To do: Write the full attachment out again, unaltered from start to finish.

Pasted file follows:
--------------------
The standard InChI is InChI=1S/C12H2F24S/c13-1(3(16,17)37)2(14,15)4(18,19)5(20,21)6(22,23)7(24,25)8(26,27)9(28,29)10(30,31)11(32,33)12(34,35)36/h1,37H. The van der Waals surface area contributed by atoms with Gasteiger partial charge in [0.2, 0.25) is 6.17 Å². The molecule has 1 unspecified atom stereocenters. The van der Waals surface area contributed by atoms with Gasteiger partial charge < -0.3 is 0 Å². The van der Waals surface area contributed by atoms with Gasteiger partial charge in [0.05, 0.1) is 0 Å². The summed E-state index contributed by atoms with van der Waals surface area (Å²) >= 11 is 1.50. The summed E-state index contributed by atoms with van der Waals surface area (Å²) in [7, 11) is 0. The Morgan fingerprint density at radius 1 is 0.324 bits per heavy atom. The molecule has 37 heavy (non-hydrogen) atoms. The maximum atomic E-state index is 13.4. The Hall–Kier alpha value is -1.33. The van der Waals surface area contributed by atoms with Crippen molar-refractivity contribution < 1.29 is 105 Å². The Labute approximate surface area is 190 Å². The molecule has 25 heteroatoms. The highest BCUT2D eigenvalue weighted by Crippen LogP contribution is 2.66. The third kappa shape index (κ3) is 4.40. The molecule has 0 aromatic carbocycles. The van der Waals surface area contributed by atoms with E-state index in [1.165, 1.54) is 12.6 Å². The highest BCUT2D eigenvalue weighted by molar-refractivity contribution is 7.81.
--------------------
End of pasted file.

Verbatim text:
The standard InChI is InChI=1S/C12H2F24S/c13-1(3(16,17)37)2(14,15)4(18,19)5(20,21)6(22,23)7(24,25)8(26,27)9(28,29)10(30,31)11(32,33)12(34,35)36/h1,37H. The van der Waals surface area contributed by atoms with Gasteiger partial charge in [0.2, 0.25) is 6.17 Å². The molecule has 1 unspecified atom stereocenters. The van der Waals surface area contributed by atoms with Gasteiger partial charge < -0.3 is 0 Å². The van der Waals surface area contributed by atoms with Gasteiger partial charge in [0.05, 0.1) is 0 Å². The summed E-state index contributed by atoms with van der Waals surface area (Å²) >= 11 is 1.50. The summed E-state index contributed by atoms with van der Waals surface area (Å²) in [7, 11) is 0. The Morgan fingerprint density at radius 1 is 0.324 bits per heavy atom. The molecule has 37 heavy (non-hydrogen) atoms. The maximum atomic E-state index is 13.4. The Hall–Kier alpha value is -1.33. The van der Waals surface area contributed by atoms with Crippen molar-refractivity contribution < 1.29 is 105 Å². The Labute approximate surface area is 190 Å². The molecule has 25 heteroatoms. The highest BCUT2D eigenvalue weighted by Crippen LogP contribution is 2.66. The third kappa shape index (κ3) is 4.40. The molecule has 0 aromatic carbocycles. The van der Waals surface area contributed by atoms with E-state index in [1.165, 1.54) is 12.6 Å². The highest BCUT2D eigenvalue weighted by molar-refractivity contribution is 7.81.